Grow­ing Africa's Dig­i­tal Ecosys­tem

Com­pa­nies like Google, Face­book, SEC2Africa and Ora­dian are iden­ti­fy­ing what could be the miss­ing links in the dig­i­tal ecosys­tem: knowl­edge trans­fer and face-to-face in­ter­ac­tion.

Nomad Africa Magazine - - Inside Issue11 - Words: KRISTIE OMAR

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the in­ter­na­tional tech com­mu­nity is nur­tur­ing Africa’s dig­i­tal ecosys­tem by sup­port­ing skills devel­op­ment, tech­nol­ogy adop­tion and the growth of dig­i­tal busi­nesses across the con­ti­nent. Gi­ants like Google and Face­book are lead­ing the ef­fort through di­rect in­vest­ment, part­ner­ships and in-mar­ket teams in key African mar­kets.

Google and Face­book both opened of­fices in Nige­ria in 2017. La­gos is home to Face­book’s first African tech hub and one of Google’s four African of­fices (the oth­ers are in Kenya, Sene­gal and South Africa). These tech hubs are lead­ing am­bi­tious ini­tia­tives to train young Africans in dig­i­tal skills. Google aims to train two mil­lion peo­ple across Africa each year and Face­book will train 50,000 Nige­ri­ans per year.

The tech hubs also serve as in­cu­ba­tors for star­tups seek­ing to at­tract early stage in­vest­ment. As Face­book’s re­gional Head of Part­ner­ships Emeka Afigbo said, “What we aim to do at the in­cu­ba­tor is to pro­vide sup­port for high tech star­tups that do not or­di­nar­ily get in­vest­ments, un­til they can de­velop a proof of con­cept.”

Africa is also at­tract­ing more at­ten­tion from Euro­pean tech com­pa­nies. In Novem­ber 2017, the Euro­pean Com­mis­sion hosted its sixth SEC2Africa (Startup Europe Comes to Africa) fo­rum in Abid­jan, Ethiopia. The fo­rum brought to­gether the top 50 EU-based tech com­pa­nies do­ing busi­ness in Africa with the top 50 African tech com­pa­nies in an ef­fort to foster con­nec­tions be­tween the con­ti­nents.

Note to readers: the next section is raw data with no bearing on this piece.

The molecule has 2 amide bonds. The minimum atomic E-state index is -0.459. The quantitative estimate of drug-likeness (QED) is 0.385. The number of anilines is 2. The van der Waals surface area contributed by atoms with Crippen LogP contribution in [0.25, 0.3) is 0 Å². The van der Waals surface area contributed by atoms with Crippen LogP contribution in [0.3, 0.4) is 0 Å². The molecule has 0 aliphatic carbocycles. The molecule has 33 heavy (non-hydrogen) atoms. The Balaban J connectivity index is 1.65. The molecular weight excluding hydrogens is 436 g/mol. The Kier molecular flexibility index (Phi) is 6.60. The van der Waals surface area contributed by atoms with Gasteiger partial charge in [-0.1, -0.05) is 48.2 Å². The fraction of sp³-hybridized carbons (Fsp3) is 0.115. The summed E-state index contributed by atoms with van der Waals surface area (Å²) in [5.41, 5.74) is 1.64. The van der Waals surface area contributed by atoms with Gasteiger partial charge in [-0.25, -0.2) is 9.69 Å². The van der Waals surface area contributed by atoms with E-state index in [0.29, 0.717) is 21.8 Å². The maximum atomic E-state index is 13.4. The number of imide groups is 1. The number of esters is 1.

Many EU firms have in-mar­ket teams, es­pe­cially those in the fi­nan­cial in­clu­sion space, where there is a heavy fo­cus on help­ing mi­cro­fi­nance in­sti­tu­tions to adopt fin­tech tools. Lead­ing fin­tech com­pa­nies are tak­ing a hands-on ap­proach to de­vel­op­ing dig­i­tal skills and readi­ness among their African cus­tomers.

For ex­am­ple, Ora­dian, one of the EUbased fi­nal­ists at SEC2Africa, pro­vides a cloud-based toolset for fi­nan­cial in­sti­tu­tions in hard-to-reach com­mu­ni­ties in Africa and South­east Asia. Ora­dian’s of­fer­ing in­cludes a cloud-based bank­ing plat­form, hands-on change man­age­ment ser­vices and mem­ber­ship to a global com­mu­nity. The change man­age­ment process in­cludes im­ple­men­ta­tion of global best prac­tice, from ac­count­ing prin­ci­ples to data security and train­ing of all staff.

Com­pa­nies like Google, Face­book, SEC2Africa and Ora­dian are iden­ti­fy­ing what could be the miss­ing links in the dig­i­tal ecosys­tem: knowl­edge trans­fer and face-to-face in­ter­ac­tion. As the fin­tech mar­ket be­comes more crowded and busi­ness and con­sumers have more op­tions, going off­line and bring­ing high touch to high tech will be key.

Stu­dents use the Wat­son pow­ered por­tal to de­velop core com­pe­ten­cies for their di­verse ca­reer paths. IBM ear­lier in 2017 launched “Dig­i­tal - Na­tion Africa” and in­vested $70 Mil­lion to bring dig­i­tal skills to Africa with Free, Wat­son-Pow­ered Skills Plat­form for 25 mil­lion peo­ple.

The task of get­ting Africa dig­i­tal is just be­gin­ning. Google aims to train two mil­lion peo­ple across Africa each year and Face­book will train 50,000 Nige­ri­ans per year.

Ora­dian's Head of Im­ple­men­ta­tion Onyeka Adi­beli work­ing with the staff of a Nige­rian mi­cro­fi­nance in­sti­tu­tion (MFI) to digi­tise and elim­i­nate man­ual pen-and-pa­per pro­cesses.

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